finished on my drawing desk.
I'll discuss in detail this 3rd and final installment, the inking process.
I've been working in pen and ink since since about the fifth or sixth grade. Crow Quill pen and nibs of various sizes dipped in a bottle of black India ink is how I got started.
These are the various pens and nibs I used (below left) and the mechanical pen I use now (right).
I was invited to contribute these drawings to my middle school year book. Here is what I drew for the Sports pages in Clifton Junior High (Monrovia, CA) annual (below).
Of the many techniques of pen and ink, cross hatching is what I gravitated to. One line at a time with the buildup of linework to create various gradations, textures and shadows. Ink straight out of the bottle to cover large areas works for comic and coloring books but for this type of inking it would produce an out of place 'hole' look (see black circle below right).
As a junior at Monrovia High (CA) this piece titled 'Skid row' won regional (Los Angeles) and national (New York) awards in pen and ink (below).
I inked with Quill pens until the early 1990's. The problems I encountered were that the nibs would wear from a sharp point to a rounded edge over the time it took to finish a piece (months to a year) and the dreaded ink splatter. My work was becoming more detailed, requiring finer line work. In order to pick up the lines I changed over from hand inked and pulled prints to giclee (French for spray or squirt, pronounced zhee-klay).
The first ink lines over pencil drawing (below) were the ring posts and lower right side hat wearers and photographers.
Next, upper and lower left side got the ink treatment (below).
Added to the ink progression was the upper right corner.
The ink outline was finished about a month later on 3/2/2020...
All images inked except for the ring card females hair.
Another trip to the printer to document this stage of the journey (below).
Close up of upper left as cross hatching starts (below).
Far upper left, caricature of a friend Johnny McLaurin, is the first to receive the cross hatching treatment.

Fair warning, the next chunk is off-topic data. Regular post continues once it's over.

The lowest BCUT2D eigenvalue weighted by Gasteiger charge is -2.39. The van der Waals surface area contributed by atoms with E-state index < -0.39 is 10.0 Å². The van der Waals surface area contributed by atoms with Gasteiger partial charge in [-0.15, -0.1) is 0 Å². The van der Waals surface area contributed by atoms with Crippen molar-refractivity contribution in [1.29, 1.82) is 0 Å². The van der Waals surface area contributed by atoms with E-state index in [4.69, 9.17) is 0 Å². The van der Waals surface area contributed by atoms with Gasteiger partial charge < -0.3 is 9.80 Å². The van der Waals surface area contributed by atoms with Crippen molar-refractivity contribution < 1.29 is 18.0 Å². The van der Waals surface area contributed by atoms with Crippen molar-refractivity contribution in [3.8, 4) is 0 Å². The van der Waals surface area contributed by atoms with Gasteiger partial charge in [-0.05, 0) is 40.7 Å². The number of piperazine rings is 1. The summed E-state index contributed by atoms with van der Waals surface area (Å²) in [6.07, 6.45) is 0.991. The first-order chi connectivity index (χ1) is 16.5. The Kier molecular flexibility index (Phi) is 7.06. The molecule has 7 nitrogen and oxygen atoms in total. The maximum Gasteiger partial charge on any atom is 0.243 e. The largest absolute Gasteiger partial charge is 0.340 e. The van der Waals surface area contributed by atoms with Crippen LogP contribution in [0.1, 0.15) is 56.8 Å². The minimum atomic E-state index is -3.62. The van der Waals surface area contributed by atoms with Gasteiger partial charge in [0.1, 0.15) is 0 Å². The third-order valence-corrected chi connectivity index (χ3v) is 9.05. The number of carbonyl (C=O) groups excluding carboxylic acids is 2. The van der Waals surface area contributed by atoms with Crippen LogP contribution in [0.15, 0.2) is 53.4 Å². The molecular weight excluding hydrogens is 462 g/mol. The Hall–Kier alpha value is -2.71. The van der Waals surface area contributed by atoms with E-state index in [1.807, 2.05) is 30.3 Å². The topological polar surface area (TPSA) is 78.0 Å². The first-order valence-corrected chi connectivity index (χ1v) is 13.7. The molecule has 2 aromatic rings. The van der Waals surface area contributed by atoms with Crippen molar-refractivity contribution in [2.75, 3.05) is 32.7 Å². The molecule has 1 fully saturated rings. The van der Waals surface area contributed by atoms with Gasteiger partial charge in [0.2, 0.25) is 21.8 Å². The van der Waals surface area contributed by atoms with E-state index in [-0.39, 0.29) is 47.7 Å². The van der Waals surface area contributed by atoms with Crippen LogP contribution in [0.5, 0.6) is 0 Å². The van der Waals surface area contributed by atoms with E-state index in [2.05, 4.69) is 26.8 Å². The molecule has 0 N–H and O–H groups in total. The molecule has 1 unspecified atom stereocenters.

Light and shadows start to bring out the forms of the people around the ring (below).4/17/20...
Lower left corner gets fleshed out with ink (right).
Two major sections start to take form (below). 5/20/20...
Lower right corner starts to take form with ink (below).
Darkness brings out the overhead lighting that will help draw attention to the action in the ring (below).
Upper left and right corners bracket the action (below).
The most challenging four characters are saved for last.
Number four on the list is the referee (below).
Numbers two and three are the fighters. The first lines are started as I carve out their bodies.
From this C.U. you can see I had not started to soften the camera flashes at this point. That would come as I fine tuned the illustration towards the end of the inking process.
Being anatomically correct was a priority for the boxers (below). Physically, both are evenly matched. The rounds card informs us that we are witnessing the latter (14) rounds. The ropes of the ring get some ink as attention goes to how they reflect the flash of the cameras and the lights above.
The lady at the edge of the ring is last person to taste my ink. I realized she could be transformed from beauty to grotesque in the width of a line. From a three quarters rear view, her stature was carefully massaged from the end of my pen, . The rough and rowdy surrounding environment is contrasted with her feminine lines. Her hair was purposely left in pencil to this point to capture the more natural 'hot pressing comb' look that was popular at the time.
The canvas flooring is the final section to be inked.
This and my other pen and ink pieces are designed to function from a distance, mid-range and up close.
I have seen people with their nose to the glass eyeing every line. There are viewers standing at arms length taking in the whole, various emotions washing over their faces. From this span the viewer can scrutinize each face as it reacts to the punch and observe the universal lean towards the action. In case the viewer misses all that, there are numerous arms and cameras pointed in the direction of interest.
From a distance or squinting your eyes, the light above draws immediate attention to the main attraction, the boxers. The upper left corner grouping triangles to a point aimed at our fighters. The referees stance, which at first recoiled from the action, now bends forward leading the eye in the direction of his sight. Lower left corner triangle shape leads to the ring post up the boxer's leg, through his upper torso to the right arm delivering the punch. Lower right side triangular shape does the same. All in an attempt to get the eye to focus attention on the two in the ring.
(About Final thoughts...- It was always funny to me that my art history teachers, some five hundred or so years after the fact, were analyzing what the artist had in mind when he/she did this or that in their artwork. Maybe the instructors were correct in their assessment or maybe passing on an educated guess, if the artist did not say as much. My intentions you got "from the horse's mouth":- )
In all that is happening in this wall to wall action bonanza there are> 7 Wedding rings, 9 Women, 13 Smokers, 6 Bottles of beer, 12 Cameras, 12 Without hats, 4 Bowties, 2 Hotdogs, 4 Wearing eyeglasses, 4 Military, 1 Gun and about 160 people, I kept coming up with a different count so after four tries-about
This is fantastic Ron! Love all the details, energy and storytelling. Really beautiful! Thanks for sharing all the information about your process as well!ReplyDelete